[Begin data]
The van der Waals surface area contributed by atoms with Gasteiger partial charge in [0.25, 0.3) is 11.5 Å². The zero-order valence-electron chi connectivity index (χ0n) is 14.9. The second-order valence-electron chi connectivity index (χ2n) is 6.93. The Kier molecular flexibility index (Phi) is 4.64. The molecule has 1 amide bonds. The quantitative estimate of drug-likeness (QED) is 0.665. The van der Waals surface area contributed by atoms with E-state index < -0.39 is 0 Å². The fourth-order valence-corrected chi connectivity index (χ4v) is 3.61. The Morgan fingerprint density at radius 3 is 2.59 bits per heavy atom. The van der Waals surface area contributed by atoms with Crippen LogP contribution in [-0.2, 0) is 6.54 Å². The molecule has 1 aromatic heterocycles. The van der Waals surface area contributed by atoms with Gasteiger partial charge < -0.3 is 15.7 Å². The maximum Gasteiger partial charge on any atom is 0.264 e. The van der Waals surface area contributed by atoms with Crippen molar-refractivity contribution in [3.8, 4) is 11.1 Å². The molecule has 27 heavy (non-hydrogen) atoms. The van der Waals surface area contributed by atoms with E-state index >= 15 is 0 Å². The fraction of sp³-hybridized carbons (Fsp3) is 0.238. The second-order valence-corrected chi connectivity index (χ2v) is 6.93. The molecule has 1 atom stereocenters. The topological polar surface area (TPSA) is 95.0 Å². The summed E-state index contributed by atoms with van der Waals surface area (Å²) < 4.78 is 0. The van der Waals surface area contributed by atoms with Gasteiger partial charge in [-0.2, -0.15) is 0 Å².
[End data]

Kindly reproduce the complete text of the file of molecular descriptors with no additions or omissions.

The van der Waals surface area contributed by atoms with Gasteiger partial charge in [0.25, 0.3) is 11.5 Å². The zero-order valence-electron chi connectivity index (χ0n) is 14.9. The second-order valence-electron chi connectivity index (χ2n) is 6.93. The Kier molecular flexibility index (Phi) is 4.64. The molecule has 1 amide bonds. The quantitative estimate of drug-likeness (QED) is 0.665. The van der Waals surface area contributed by atoms with E-state index < -0.39 is 0 Å². The fourth-order valence-corrected chi connectivity index (χ4v) is 3.61. The Morgan fingerprint density at radius 3 is 2.59 bits per heavy atom. The van der Waals surface area contributed by atoms with Crippen LogP contribution in [-0.2, 0) is 6.54 Å². The molecule has 1 aromatic heterocycles. The van der Waals surface area contributed by atoms with Gasteiger partial charge < -0.3 is 15.7 Å². The maximum Gasteiger partial charge on any atom is 0.264 e. The van der Waals surface area contributed by atoms with Crippen molar-refractivity contribution in [3.8, 4) is 11.1 Å². The molecule has 27 heavy (non-hydrogen) atoms. The van der Waals surface area contributed by atoms with E-state index >= 15 is 0 Å². The fraction of sp³-hybridized carbons (Fsp3) is 0.238. The second-order valence-corrected chi connectivity index (χ2v) is 6.93. The molecule has 1 atom stereocenters. The topological polar surface area (TPSA) is 95.0 Å². The summed E-state index contributed by atoms with van der Waals surface area (Å²) < 4.78 is 0. The van der Waals surface area contributed by atoms with Gasteiger partial charge in [-0.2, -0.15) is 0 Å².